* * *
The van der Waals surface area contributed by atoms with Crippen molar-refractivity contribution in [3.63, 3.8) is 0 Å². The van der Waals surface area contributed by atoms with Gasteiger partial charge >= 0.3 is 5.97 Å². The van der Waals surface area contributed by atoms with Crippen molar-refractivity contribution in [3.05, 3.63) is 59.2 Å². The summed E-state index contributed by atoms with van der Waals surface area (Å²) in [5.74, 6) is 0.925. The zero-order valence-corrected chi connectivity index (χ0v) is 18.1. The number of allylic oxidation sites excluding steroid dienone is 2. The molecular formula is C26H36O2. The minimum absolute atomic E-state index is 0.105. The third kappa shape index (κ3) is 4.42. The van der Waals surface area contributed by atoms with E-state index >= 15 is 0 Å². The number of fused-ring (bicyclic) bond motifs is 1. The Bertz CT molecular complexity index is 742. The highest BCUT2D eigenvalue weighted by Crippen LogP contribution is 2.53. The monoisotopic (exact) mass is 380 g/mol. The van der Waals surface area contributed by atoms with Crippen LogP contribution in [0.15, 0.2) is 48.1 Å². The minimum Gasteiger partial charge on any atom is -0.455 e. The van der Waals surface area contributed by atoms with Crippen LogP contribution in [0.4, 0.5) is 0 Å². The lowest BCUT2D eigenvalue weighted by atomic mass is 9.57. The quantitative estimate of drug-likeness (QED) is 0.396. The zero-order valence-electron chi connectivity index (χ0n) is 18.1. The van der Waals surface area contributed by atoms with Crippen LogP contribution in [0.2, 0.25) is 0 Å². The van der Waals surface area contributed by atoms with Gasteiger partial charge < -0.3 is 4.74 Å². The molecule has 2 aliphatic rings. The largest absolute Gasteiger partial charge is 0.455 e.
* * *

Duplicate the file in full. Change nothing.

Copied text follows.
The van der Waals surface area contributed by atoms with Crippen molar-refractivity contribution in [3.63, 3.8) is 0 Å². The van der Waals surface area contributed by atoms with Gasteiger partial charge >= 0.3 is 5.97 Å². The van der Waals surface area contributed by atoms with Crippen molar-refractivity contribution in [3.05, 3.63) is 59.2 Å². The summed E-state index contributed by atoms with van der Waals surface area (Å²) in [5.74, 6) is 0.925. The zero-order valence-corrected chi connectivity index (χ0v) is 18.1. The number of allylic oxidation sites excluding steroid dienone is 2. The molecular formula is C26H36O2. The minimum absolute atomic E-state index is 0.105. The third kappa shape index (κ3) is 4.42. The van der Waals surface area contributed by atoms with E-state index >= 15 is 0 Å². The number of fused-ring (bicyclic) bond motifs is 1. The Bertz CT molecular complexity index is 742. The highest BCUT2D eigenvalue weighted by Crippen LogP contribution is 2.53. The monoisotopic (exact) mass is 380 g/mol. The van der Waals surface area contributed by atoms with Crippen LogP contribution in [0.15, 0.2) is 48.1 Å². The minimum Gasteiger partial charge on any atom is -0.455 e. The van der Waals surface area contributed by atoms with Crippen LogP contribution in [0.4, 0.5) is 0 Å². The lowest BCUT2D eigenvalue weighted by atomic mass is 9.57. The quantitative estimate of drug-likeness (QED) is 0.396. The zero-order valence-electron chi connectivity index (χ0n) is 18.1. The van der Waals surface area contributed by atoms with Crippen LogP contribution in [0.2, 0.25) is 0 Å². The van der Waals surface area contributed by atoms with Gasteiger partial charge < -0.3 is 4.74 Å². The molecule has 2 aliphatic rings. The largest absolute Gasteiger partial charge is 0.455 e.